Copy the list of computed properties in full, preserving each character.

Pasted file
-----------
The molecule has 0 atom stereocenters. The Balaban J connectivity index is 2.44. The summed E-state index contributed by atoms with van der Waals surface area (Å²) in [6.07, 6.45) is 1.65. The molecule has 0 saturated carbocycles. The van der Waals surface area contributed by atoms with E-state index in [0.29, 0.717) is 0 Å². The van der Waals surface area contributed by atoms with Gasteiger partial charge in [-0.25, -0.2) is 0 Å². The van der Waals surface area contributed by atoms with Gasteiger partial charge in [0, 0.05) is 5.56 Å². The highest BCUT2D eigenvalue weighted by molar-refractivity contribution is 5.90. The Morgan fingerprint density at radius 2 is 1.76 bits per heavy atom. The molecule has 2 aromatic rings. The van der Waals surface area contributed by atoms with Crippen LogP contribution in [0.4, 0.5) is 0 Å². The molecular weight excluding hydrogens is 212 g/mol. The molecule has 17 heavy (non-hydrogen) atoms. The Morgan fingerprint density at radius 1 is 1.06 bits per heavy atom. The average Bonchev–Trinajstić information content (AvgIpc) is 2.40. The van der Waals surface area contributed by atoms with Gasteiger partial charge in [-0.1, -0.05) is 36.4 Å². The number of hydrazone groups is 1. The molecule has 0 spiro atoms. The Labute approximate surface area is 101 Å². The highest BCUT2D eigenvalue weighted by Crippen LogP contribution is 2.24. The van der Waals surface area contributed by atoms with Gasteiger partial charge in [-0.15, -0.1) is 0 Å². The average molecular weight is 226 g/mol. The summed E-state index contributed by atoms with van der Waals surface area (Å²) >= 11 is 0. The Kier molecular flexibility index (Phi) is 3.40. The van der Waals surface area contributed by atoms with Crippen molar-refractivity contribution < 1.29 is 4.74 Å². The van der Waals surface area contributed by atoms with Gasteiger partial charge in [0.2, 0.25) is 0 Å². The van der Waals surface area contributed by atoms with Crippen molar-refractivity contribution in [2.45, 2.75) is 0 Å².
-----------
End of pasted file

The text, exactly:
The molecule has 0 atom stereocenters. The Balaban J connectivity index is 2.44. The summed E-state index contributed by atoms with van der Waals surface area (Å²) in [6.07, 6.45) is 1.65. The molecule has 0 saturated carbocycles. The van der Waals surface area contributed by atoms with E-state index in [0.29, 0.717) is 0 Å². The van der Waals surface area contributed by atoms with Gasteiger partial charge in [-0.25, -0.2) is 0 Å². The van der Waals surface area contributed by atoms with Gasteiger partial charge in [0, 0.05) is 5.56 Å². The highest BCUT2D eigenvalue weighted by molar-refractivity contribution is 5.90. The Morgan fingerprint density at radius 2 is 1.76 bits per heavy atom. The molecule has 2 aromatic rings. The van der Waals surface area contributed by atoms with Crippen LogP contribution in [0.4, 0.5) is 0 Å². The molecular weight excluding hydrogens is 212 g/mol. The molecule has 17 heavy (non-hydrogen) atoms. The Morgan fingerprint density at radius 1 is 1.06 bits per heavy atom. The average Bonchev–Trinajstić information content (AvgIpc) is 2.40. The van der Waals surface area contributed by atoms with Gasteiger partial charge in [-0.1, -0.05) is 36.4 Å². The number of hydrazone groups is 1. The molecule has 0 spiro atoms. The Labute approximate surface area is 101 Å². The highest BCUT2D eigenvalue weighted by Crippen LogP contribution is 2.24. The van der Waals surface area contributed by atoms with Gasteiger partial charge in [-0.15, -0.1) is 0 Å². The average molecular weight is 226 g/mol. The summed E-state index contributed by atoms with van der Waals surface area (Å²) >= 11 is 0. The Kier molecular flexibility index (Phi) is 3.40. The van der Waals surface area contributed by atoms with Crippen molar-refractivity contribution < 1.29 is 4.74 Å². The van der Waals surface area contributed by atoms with Gasteiger partial charge in [0.2, 0.25) is 0 Å². The van der Waals surface area contributed by atoms with Crippen molar-refractivity contribution in [2.45, 2.75) is 0 Å².